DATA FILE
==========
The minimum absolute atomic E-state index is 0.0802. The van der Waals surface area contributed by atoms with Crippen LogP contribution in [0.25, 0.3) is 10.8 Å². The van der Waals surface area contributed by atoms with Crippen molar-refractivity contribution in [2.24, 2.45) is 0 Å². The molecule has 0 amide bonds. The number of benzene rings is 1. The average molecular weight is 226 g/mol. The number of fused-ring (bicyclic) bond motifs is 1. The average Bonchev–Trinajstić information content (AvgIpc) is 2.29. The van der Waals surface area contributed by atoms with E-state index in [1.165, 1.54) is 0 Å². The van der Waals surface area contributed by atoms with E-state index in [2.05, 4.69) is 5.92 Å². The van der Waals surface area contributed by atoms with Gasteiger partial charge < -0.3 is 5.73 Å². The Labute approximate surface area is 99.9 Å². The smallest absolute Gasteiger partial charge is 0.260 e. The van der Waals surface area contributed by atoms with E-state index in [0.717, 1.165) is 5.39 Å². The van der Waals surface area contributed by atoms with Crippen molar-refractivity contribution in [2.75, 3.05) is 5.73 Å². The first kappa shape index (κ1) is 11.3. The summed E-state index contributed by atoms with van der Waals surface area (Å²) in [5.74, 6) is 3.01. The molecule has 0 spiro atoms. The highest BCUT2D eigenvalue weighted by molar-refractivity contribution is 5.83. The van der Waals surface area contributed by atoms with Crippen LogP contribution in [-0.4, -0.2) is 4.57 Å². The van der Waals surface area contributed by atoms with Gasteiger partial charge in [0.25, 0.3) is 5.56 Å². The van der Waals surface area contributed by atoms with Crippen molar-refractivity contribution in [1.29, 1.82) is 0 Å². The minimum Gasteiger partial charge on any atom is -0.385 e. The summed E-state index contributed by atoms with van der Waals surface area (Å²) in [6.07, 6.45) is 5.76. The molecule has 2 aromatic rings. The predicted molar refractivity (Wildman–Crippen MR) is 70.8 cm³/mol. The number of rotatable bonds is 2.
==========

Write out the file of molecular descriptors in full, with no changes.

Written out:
The minimum absolute atomic E-state index is 0.0802. The van der Waals surface area contributed by atoms with Crippen LogP contribution in [0.25, 0.3) is 10.8 Å². The van der Waals surface area contributed by atoms with Crippen molar-refractivity contribution in [2.24, 2.45) is 0 Å². The molecule has 0 amide bonds. The number of benzene rings is 1. The average molecular weight is 226 g/mol. The number of fused-ring (bicyclic) bond motifs is 1. The average Bonchev–Trinajstić information content (AvgIpc) is 2.29. The van der Waals surface area contributed by atoms with E-state index in [1.165, 1.54) is 0 Å². The van der Waals surface area contributed by atoms with E-state index in [2.05, 4.69) is 5.92 Å². The van der Waals surface area contributed by atoms with Gasteiger partial charge < -0.3 is 5.73 Å². The Labute approximate surface area is 99.9 Å². The smallest absolute Gasteiger partial charge is 0.260 e. The van der Waals surface area contributed by atoms with E-state index in [0.717, 1.165) is 5.39 Å². The van der Waals surface area contributed by atoms with Crippen molar-refractivity contribution in [2.75, 3.05) is 5.73 Å². The first kappa shape index (κ1) is 11.3. The summed E-state index contributed by atoms with van der Waals surface area (Å²) in [5.74, 6) is 3.01. The molecule has 0 spiro atoms. The highest BCUT2D eigenvalue weighted by molar-refractivity contribution is 5.83. The van der Waals surface area contributed by atoms with Crippen LogP contribution in [-0.4, -0.2) is 4.57 Å². The van der Waals surface area contributed by atoms with Gasteiger partial charge in [0.25, 0.3) is 5.56 Å². The van der Waals surface area contributed by atoms with Crippen molar-refractivity contribution in [1.29, 1.82) is 0 Å². The minimum Gasteiger partial charge on any atom is -0.385 e. The summed E-state index contributed by atoms with van der Waals surface area (Å²) in [6.07, 6.45) is 5.76. The molecule has 2 aromatic rings. The predicted molar refractivity (Wildman–Crippen MR) is 70.8 cm³/mol. The number of rotatable bonds is 2.